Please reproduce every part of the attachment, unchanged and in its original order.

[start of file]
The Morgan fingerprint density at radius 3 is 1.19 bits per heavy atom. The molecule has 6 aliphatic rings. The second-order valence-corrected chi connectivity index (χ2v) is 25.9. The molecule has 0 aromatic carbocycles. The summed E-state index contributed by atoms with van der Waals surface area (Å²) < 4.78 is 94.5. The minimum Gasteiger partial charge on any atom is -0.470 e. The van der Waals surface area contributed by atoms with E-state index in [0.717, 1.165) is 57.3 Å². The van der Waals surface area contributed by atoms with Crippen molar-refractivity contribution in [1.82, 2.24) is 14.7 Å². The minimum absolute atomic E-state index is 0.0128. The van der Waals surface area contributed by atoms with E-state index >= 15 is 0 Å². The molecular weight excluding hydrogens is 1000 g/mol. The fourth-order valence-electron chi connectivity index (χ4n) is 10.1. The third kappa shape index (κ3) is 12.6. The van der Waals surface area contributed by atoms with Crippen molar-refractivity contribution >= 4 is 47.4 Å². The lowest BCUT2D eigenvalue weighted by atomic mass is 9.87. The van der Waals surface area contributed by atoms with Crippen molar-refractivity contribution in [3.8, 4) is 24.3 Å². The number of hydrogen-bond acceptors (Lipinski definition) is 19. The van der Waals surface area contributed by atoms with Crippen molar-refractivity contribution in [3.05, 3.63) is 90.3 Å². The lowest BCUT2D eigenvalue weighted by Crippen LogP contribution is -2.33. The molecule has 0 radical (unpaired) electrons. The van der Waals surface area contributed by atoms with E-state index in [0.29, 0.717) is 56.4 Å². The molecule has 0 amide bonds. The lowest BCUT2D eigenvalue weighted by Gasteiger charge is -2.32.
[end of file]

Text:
The Morgan fingerprint density at radius 3 is 1.19 bits per heavy atom. The molecule has 6 aliphatic rings. The second-order valence-corrected chi connectivity index (χ2v) is 25.9. The molecule has 0 aromatic carbocycles. The summed E-state index contributed by atoms with van der Waals surface area (Å²) < 4.78 is 94.5. The minimum Gasteiger partial charge on any atom is -0.470 e. The van der Waals surface area contributed by atoms with E-state index in [0.717, 1.165) is 57.3 Å². The van der Waals surface area contributed by atoms with Crippen molar-refractivity contribution in [1.82, 2.24) is 14.7 Å². The minimum absolute atomic E-state index is 0.0128. The van der Waals surface area contributed by atoms with E-state index >= 15 is 0 Å². The molecular weight excluding hydrogens is 1000 g/mol. The fourth-order valence-electron chi connectivity index (χ4n) is 10.1. The third kappa shape index (κ3) is 12.6. The van der Waals surface area contributed by atoms with Crippen molar-refractivity contribution >= 4 is 47.4 Å². The lowest BCUT2D eigenvalue weighted by atomic mass is 9.87. The van der Waals surface area contributed by atoms with Crippen molar-refractivity contribution in [3.8, 4) is 24.3 Å². The number of hydrogen-bond acceptors (Lipinski definition) is 19. The van der Waals surface area contributed by atoms with Crippen molar-refractivity contribution in [3.05, 3.63) is 90.3 Å². The lowest BCUT2D eigenvalue weighted by Crippen LogP contribution is -2.33. The molecule has 0 radical (unpaired) electrons. The van der Waals surface area contributed by atoms with E-state index in [0.29, 0.717) is 56.4 Å². The molecule has 0 amide bonds. The lowest BCUT2D eigenvalue weighted by Gasteiger charge is -2.32.